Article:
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Surviving 1st Year: an International students’ survival guide

Welcome to the UK! The land of tea, the Queen, and people who say “How do you do?” in a posh accent while holding an umbrella… Or so you thought! 

Already perplexed? Fear not! We’re here to tell you what to really expect once you get to London.

Food (and alcohol)

You may already be shuddering at the mere mention of fish finger sandwiches, spaghetti hoops on toast (I still have nightmares), Chip Butties or the worst of all – the legendary Spotted Dick. The stories you’ve heard – they’re all true. 

First things first, British people have no concept of what is acceptable or not as food, and, because they never see the sun, they eat disgustingly early: dinner is usually between 6 and 6.30. If you’re Mediterranean, you’ll have to do some major adapting. Our tip: stick to the Friday fish and chips (the one good thing to come out of this country’s cuisine) and never say no to a cup of tea: you’ll have an instant friend. Also – never buy the tomatoes labelled ‘salad’, Brits wouldn’t know a ripe tomato if it was in front of them: get the ones labeled ‘vine’. 

Another thing you might not be used to is the drinking. That may have to change. Brits tend to drink a lot – almost certainly to shed their legendary awkwardness. As any self-respecting British person will tell you : a real night out ends in either a blackout, tears, or A&E (urgent care*).  . Take it from us – pretending to be drunk works just as well (they won’t notice), and is much less painful the day after. 

Here’s a handy grocery shopping guide depending on your budget. One thing to note – shops here are open very late, especially the smaller ones in Central London, which is great when you need to go out for mixers (you know, what you add to the vodka/gin/rum to make it taste less horrible).

TV

TV is a big part of British culture and they have countless TV shows with strange premises that reflect just how confused some British people can be when it comes to dating – the first one that comes to mind is Naked Attraction, a dating show where… well, you get the premise.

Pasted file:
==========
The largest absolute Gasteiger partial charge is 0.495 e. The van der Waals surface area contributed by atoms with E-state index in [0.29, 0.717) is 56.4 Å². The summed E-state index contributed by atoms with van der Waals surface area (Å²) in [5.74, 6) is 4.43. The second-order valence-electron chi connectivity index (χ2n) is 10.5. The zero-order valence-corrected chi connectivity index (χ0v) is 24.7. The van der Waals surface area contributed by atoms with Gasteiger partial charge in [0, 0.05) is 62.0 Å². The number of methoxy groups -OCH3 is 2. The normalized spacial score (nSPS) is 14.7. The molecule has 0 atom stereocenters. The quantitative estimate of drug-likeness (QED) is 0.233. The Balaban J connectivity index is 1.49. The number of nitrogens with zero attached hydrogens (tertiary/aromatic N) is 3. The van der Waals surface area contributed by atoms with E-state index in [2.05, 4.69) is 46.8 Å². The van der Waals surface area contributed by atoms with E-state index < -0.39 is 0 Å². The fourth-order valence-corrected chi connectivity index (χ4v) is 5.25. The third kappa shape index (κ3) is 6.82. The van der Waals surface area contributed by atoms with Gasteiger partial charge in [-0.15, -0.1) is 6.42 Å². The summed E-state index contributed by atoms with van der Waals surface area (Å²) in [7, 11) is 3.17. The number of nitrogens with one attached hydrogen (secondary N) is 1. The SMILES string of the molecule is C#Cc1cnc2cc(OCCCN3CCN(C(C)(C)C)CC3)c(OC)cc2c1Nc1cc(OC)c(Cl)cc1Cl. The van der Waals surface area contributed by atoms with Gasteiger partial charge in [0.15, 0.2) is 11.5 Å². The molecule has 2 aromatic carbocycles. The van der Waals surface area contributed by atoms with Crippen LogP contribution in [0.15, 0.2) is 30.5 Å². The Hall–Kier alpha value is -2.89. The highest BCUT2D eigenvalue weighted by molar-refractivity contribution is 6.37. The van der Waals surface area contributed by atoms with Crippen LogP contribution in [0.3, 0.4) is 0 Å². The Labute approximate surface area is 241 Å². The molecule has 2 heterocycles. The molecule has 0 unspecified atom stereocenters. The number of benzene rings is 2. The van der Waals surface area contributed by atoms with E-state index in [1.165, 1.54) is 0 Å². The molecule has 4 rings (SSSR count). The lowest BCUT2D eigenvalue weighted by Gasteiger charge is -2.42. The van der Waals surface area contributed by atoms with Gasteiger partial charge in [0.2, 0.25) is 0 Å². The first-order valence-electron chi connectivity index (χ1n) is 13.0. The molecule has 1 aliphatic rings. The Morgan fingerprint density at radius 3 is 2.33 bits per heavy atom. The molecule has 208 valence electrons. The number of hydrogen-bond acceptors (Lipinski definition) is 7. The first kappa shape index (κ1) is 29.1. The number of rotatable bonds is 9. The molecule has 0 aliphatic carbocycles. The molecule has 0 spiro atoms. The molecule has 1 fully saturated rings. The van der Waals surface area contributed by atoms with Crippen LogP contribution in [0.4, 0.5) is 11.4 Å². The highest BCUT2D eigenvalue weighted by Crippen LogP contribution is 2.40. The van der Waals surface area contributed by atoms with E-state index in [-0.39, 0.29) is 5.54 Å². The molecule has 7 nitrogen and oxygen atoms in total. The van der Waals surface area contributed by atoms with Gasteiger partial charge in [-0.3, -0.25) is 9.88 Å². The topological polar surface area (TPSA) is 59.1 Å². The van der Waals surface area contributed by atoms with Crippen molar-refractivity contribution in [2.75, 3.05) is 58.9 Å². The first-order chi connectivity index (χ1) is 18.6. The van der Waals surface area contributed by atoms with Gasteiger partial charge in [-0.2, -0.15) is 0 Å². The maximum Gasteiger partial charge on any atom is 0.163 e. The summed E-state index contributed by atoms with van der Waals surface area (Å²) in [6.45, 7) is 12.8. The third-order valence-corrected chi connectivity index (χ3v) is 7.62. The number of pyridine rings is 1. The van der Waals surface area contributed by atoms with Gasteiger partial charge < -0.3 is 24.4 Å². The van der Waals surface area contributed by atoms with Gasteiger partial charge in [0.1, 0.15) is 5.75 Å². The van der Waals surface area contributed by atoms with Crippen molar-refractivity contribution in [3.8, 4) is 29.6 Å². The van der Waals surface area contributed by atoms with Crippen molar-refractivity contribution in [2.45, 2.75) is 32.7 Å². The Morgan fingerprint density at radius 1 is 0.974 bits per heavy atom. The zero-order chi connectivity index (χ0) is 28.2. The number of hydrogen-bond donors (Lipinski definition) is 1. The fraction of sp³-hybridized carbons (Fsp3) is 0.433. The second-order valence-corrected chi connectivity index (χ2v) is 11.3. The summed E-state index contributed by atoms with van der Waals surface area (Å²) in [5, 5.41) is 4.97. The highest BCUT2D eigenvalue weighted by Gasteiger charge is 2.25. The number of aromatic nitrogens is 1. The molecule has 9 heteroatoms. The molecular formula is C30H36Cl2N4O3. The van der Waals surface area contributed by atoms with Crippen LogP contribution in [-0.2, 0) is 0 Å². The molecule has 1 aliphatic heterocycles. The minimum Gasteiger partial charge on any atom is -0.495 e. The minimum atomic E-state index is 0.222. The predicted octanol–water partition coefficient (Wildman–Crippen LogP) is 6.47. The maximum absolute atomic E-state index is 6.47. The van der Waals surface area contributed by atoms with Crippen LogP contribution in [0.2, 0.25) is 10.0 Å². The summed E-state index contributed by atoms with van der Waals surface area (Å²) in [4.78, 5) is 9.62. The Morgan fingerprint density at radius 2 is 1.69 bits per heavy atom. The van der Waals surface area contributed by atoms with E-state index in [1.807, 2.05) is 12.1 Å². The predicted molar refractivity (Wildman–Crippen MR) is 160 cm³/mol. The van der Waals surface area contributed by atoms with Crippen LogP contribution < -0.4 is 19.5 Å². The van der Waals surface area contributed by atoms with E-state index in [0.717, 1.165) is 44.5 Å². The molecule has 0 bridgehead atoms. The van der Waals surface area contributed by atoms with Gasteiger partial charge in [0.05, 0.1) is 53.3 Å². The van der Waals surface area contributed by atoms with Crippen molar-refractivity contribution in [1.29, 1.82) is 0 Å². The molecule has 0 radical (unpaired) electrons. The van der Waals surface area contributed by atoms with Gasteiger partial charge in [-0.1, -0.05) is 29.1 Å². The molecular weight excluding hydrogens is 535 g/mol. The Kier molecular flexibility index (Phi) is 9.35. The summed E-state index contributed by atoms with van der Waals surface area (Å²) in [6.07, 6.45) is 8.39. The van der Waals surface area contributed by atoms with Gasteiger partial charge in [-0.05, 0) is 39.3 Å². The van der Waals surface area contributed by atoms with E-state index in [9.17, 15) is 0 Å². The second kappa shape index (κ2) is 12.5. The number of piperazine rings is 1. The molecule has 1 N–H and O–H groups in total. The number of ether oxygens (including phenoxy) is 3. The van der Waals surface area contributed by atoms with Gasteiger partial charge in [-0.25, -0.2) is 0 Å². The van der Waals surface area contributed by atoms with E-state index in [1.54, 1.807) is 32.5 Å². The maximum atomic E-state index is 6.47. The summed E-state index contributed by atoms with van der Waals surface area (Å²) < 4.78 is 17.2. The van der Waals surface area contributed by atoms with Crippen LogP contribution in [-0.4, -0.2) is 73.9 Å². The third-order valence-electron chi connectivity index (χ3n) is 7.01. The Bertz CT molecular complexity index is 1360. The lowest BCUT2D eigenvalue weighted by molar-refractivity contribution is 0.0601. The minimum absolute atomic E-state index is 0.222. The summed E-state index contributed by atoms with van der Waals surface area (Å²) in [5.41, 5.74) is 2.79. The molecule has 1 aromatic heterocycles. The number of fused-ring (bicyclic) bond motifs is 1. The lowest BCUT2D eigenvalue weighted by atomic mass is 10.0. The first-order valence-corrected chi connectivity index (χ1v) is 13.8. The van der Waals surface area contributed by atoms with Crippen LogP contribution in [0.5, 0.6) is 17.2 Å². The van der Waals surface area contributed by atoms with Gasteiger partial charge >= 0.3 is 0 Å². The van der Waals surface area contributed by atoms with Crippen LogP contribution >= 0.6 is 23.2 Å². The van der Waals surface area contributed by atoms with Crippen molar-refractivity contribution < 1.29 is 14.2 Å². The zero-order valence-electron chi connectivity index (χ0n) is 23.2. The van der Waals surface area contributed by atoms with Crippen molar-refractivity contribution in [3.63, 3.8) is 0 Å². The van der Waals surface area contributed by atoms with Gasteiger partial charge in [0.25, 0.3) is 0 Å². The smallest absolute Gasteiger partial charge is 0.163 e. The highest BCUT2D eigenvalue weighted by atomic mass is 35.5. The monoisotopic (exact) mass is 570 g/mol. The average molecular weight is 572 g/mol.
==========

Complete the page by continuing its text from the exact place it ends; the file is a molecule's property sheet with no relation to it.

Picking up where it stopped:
If you don’t like trashy TV, you might think you’ll hate Love Island but trust me: you NEED to watch it, if only to understand the memes. This show dominates all British life during the summer for its six weeks of episodes that are on. Every. Single. Night. The show itself is hard to describe – basically, people date until someone hotter comes along to the island and they ‘recouple’, blaming it on a ‘genuine connection’. Watch it (and get hooked) on ITV Hub.

If you want to become a True Brit you have to watch the Great British Bake Off. This quintessentially British show is basically a competition between 12 bakers. You’ll come for the showy desserts, but you’ll stay for the innuendos. The show’s already started, but you can catch up on what you’ve missed it on Channel 4’s streaming service, or on Netflix where new episodes are posted every friday. 

Navigating the hurdles of British culture won’t earn you a medal, although it’ll feel like you deserve one for knowing that ‘I wouldn’t mind’ means ‘yes’ or for using ‘sorry’ as punctuation (Hi, sorry, would you mind handing me a pen? Sorry!). However, once you do, you’re in for a treat – you might be able to befriend the mysterious Brit in your class (it’s LSE, there’s probably only one per class) and even get to enjoy great British humour. I promise – the Brits’outer shell of politeness is about as hermetic as May’s many failed Brexit plans. Sooner than you think, they’ll be (drunkenly) belting out ABBA songs on karaoke with you, and really, that’s all anyone ever wants.

*Call 999 (A&E/Fire/Police) in an emergency and 111 (NHS Direct) if it is urgent but non-emergency so that they can recommend what to do next. Go to 111.nhs.uk for more info.

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